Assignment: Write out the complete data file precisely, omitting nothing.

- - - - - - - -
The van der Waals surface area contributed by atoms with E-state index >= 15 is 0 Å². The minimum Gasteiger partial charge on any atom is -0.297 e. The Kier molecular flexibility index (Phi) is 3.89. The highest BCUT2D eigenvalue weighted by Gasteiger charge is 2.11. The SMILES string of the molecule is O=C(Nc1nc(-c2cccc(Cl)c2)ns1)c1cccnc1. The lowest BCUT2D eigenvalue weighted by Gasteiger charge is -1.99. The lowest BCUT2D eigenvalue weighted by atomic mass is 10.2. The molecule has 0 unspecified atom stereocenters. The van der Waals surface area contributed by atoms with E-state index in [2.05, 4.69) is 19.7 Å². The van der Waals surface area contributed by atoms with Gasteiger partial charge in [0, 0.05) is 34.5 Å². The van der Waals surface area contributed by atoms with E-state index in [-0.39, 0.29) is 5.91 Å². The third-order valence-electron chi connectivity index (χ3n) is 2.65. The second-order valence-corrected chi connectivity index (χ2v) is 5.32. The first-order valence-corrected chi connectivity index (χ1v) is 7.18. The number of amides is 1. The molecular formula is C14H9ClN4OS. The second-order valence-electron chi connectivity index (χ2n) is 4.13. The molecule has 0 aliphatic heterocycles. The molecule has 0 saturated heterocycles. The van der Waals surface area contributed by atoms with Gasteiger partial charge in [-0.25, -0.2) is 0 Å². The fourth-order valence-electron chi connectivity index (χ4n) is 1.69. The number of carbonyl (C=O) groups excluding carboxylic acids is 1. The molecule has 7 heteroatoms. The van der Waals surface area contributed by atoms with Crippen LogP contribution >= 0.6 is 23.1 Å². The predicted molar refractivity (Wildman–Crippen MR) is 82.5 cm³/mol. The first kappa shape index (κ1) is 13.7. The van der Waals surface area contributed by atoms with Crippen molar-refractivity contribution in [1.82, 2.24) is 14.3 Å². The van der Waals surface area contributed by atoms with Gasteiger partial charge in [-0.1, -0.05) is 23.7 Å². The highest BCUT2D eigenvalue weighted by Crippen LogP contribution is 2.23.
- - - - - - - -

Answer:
The van der Waals surface area contributed by atoms with E-state index >= 15 is 0 Å². The minimum Gasteiger partial charge on any atom is -0.297 e. The Kier molecular flexibility index (Phi) is 3.89. The highest BCUT2D eigenvalue weighted by Gasteiger charge is 2.11. The SMILES string of the molecule is O=C(Nc1nc(-c2cccc(Cl)c2)ns1)c1cccnc1. The lowest BCUT2D eigenvalue weighted by Gasteiger charge is -1.99. The lowest BCUT2D eigenvalue weighted by atomic mass is 10.2. The molecule has 0 unspecified atom stereocenters. The van der Waals surface area contributed by atoms with E-state index in [2.05, 4.69) is 19.7 Å². The van der Waals surface area contributed by atoms with Gasteiger partial charge in [0, 0.05) is 34.5 Å². The van der Waals surface area contributed by atoms with E-state index in [-0.39, 0.29) is 5.91 Å². The third-order valence-electron chi connectivity index (χ3n) is 2.65. The second-order valence-corrected chi connectivity index (χ2v) is 5.32. The first-order valence-corrected chi connectivity index (χ1v) is 7.18. The number of amides is 1. The molecular formula is C14H9ClN4OS. The second-order valence-electron chi connectivity index (χ2n) is 4.13. The molecule has 0 aliphatic heterocycles. The molecule has 0 saturated heterocycles. The van der Waals surface area contributed by atoms with Gasteiger partial charge in [-0.25, -0.2) is 0 Å². The fourth-order valence-electron chi connectivity index (χ4n) is 1.69. The number of carbonyl (C=O) groups excluding carboxylic acids is 1. The molecule has 7 heteroatoms. The van der Waals surface area contributed by atoms with Crippen LogP contribution >= 0.6 is 23.1 Å². The predicted molar refractivity (Wildman–Crippen MR) is 82.5 cm³/mol. The first kappa shape index (κ1) is 13.7. The van der Waals surface area contributed by atoms with Crippen molar-refractivity contribution in [1.82, 2.24) is 14.3 Å². The van der Waals surface area contributed by atoms with Gasteiger partial charge in [-0.1, -0.05) is 23.7 Å². The highest BCUT2D eigenvalue weighted by Crippen LogP contribution is 2.23.